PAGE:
History and modernity collide in Cuba’s endlessly fascinating capital. Frequent traveller and editor Ling Doh Kin share his must-do activities when you’re there.
1. Take a stroll down Malecon
Malecon (pronounce as Ma-le-kon), an 8km-long broad esplanade and sea wall along the coast of Havana, is quintessential Cuba. The sea drive starts in the east at the mouth of Havana Harbour in Old Havana, ending in the new town, Vedado. There are seemingly endless stretches of beautiful colonial buildings along Malecon, paled by the scorching sun and brined by the salt from the sea. It is at its charming best in the evenings, as Habaneros and tourists alike sit on the beach-wall enjoying cigars, rum or a romantic moment with loved ones. Plus, the sunset over the Gulf of Mexico is simply glorious.
2. Stay in a Casa Particulares
Think of it as an Airbnb, Cubano style. A casa particular refers to a homestay or private accommodation, and an air-conditioned room with double or twin beds costs between 15-25 Cuban Convertible Peso (CUC, SGD23-38) per night if you walk in, or 25-40 CUC (SGD 38-61) if you book online. We learnt by experience that it’s best to wander around seeking friendly home owners who are willing to rent out a room for a night or two. It’s the best way to immerse yourself in local Cuban culture!
3. Write your name on the wall of La Bodeguita del Medio
Located in a small street near the Plaza de Catedral, La Bodeguita del Medio is one of Cuba’s most celebrated bars. It was here that mojito was made famous by Ernest Hemingway. Thousands of tourists flock here to leave their autographs on the wall outside the bar. As it is repainted every few months, make sure you take a picture of your autograph for posterity.
4. Drink “Guarapo”
Nothing beats Guarapo, or freshly squeezed sugarcane juice with crushed ice, for those hot Cuban days. Priced at 1 Cuban Peso (CUP*, or SGD 5 cents) a glass, you can’t find a more wallet-friendly thirst-quencher. If you chance upon a “Guarapo” stall and there’s a queue, don’t hesitate to join it.
5. Dine like a Hollywood star in Paladar La Guarida
Once the set of the Oscar-nominated film Fresca y Chocolate (Strawberry and Chocolate), the restaurant offers fine-dining experiences in the heart of Centro Havana, a neighbourhood known for its decaying architecture. Here, you dine amidst photos of Hollywood stars such as Beyonce, Jay-Z, Jack Nicholson, Kevin Spacey, Steven Spielberg, and many more. In the November 2015 issue of Vanity Fair, the cover story featured Rihanna posed on the marble staircase leading up to the restaurant. Be sure to make your way to the rooftop where you’ll be rewarded with a breathtaking view of the city.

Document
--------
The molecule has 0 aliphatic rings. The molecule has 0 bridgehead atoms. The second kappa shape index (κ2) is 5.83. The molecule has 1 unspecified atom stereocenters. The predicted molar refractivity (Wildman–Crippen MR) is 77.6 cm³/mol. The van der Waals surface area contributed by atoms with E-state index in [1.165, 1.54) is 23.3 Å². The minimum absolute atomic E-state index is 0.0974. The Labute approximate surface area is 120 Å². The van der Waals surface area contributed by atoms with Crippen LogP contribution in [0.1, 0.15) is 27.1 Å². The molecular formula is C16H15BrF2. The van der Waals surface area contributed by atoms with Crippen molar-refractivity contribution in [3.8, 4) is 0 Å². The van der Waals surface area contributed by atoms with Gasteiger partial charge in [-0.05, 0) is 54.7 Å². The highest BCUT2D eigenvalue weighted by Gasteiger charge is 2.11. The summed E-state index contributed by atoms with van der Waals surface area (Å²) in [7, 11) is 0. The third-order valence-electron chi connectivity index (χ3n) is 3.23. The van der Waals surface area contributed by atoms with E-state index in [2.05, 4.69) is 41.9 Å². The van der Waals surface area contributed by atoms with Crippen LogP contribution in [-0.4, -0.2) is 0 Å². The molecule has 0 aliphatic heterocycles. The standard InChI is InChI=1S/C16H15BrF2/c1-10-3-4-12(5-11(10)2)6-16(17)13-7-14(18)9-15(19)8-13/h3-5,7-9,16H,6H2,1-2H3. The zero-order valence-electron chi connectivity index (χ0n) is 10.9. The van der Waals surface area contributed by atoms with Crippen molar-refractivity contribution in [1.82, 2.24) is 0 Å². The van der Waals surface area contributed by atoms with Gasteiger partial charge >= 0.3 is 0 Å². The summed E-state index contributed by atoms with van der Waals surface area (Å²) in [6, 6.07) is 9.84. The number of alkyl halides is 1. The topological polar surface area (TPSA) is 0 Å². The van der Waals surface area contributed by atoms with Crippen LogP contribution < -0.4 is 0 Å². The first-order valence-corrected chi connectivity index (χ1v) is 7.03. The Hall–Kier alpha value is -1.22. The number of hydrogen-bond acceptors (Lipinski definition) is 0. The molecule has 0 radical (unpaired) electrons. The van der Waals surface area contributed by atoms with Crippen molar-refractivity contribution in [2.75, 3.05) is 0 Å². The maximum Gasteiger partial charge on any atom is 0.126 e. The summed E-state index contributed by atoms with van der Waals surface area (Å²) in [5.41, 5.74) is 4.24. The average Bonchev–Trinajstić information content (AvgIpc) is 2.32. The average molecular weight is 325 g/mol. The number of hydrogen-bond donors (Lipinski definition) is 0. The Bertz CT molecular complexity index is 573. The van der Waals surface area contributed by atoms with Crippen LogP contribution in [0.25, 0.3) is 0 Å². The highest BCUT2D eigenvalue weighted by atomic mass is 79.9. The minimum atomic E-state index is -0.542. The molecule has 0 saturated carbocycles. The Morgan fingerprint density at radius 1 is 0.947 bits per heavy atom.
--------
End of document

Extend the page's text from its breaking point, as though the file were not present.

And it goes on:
6. Strut down Paseo del Prado like a Chanel model
In May this year, French fashion house Chanel turned Paseo del Prado, a European-style boulevard, into a runway for its Cruise 2016/17 presentation. Sandwiched between buildings of neo-Renaissance and neoclassical styles, the mile-long granite walkway is adorned by a thick canopy of trees, making it a perfect venue to practice your catwalk strut.
7. Hop into a vintage taxi
When your calves are sore from all that walking or when the heat becomes unbearable, hop into a vintage taxi to see what it feels like to travel in a car of days gone by. Be sure you mind your head when you enter one of these bulky American vintage cars in every imaginable colour, and do agree on a price before you set off on your journey.
8. Ride in the oldest electric train in Cuba
Take a short ferry ride from the harbour in Old Havana, and you’ll arrive in a small village called Casablanca. Here, you’ll be able to board the only electric train in Cuba – one of two that plies this track. The Hershey Company built the railway in 1917, and while you shouldn’t expect the journey to be as comfortable as riding on the MRT, the view of the lush countryside will more than make up for it. The whole journey takes about 6 hours, but you can shorten it by disembarking at Hershey Station and joining the returning train.
9. Visit a vintage book stall
For the most part, the Spanish-speaking Cubans are not conversant in English, but most vintage booksellers are. Vintage booksellers are licensed and must meet certain requirements to be one, including having a vast knowledge of Cuba’s history. If you’d like to find out more about the history of the country, a vintage bookseller is the person to go to. You’ll find them chatty and happy to share their knowledge! Plaza de Armas in Old Havana is a great place to browse for vintage books, objects, and posters.
10. Send your pals some postcards
You can easily spot photos of Fidel Castro and Che Guevara across the country – in the state-run restaurants, banks, markets, as wall murals, and on postcards. Castro and Guevera are regarded as revolutionary heroes, and postcards with black and white photos of them are ubiquitous. To increase the chances of your card’s arrival, paste the stamp onto the postcard yourself, and tape the corner of the stamp with sellotape to prevent people from stealing it. The postal service can be unreliable, so you’ll never know when the postcard will reach its destination, if at all. If and when it does, however, it’ll be a treat for the recipient.
*Cuba has two currencies, Cuban Convertible Peso (CUP) and Cuban Peso (also known as Modena Nacional).
About the author:
Ling Doh Kin is a frequent traveller, founder and editor of Big Foot Traveller, a Chinese-language travel web-zine created to inspire and empower professional young adults to create their travel adventures. Kin’s writing and photography works have been published in various print and online publications in Singapore, Malaysia, Hong Kong and China, as well as National Geographic’s The Daily Dozen. He is the finalist of Singapore Blog Awards 2014’s Best Photography Blog.
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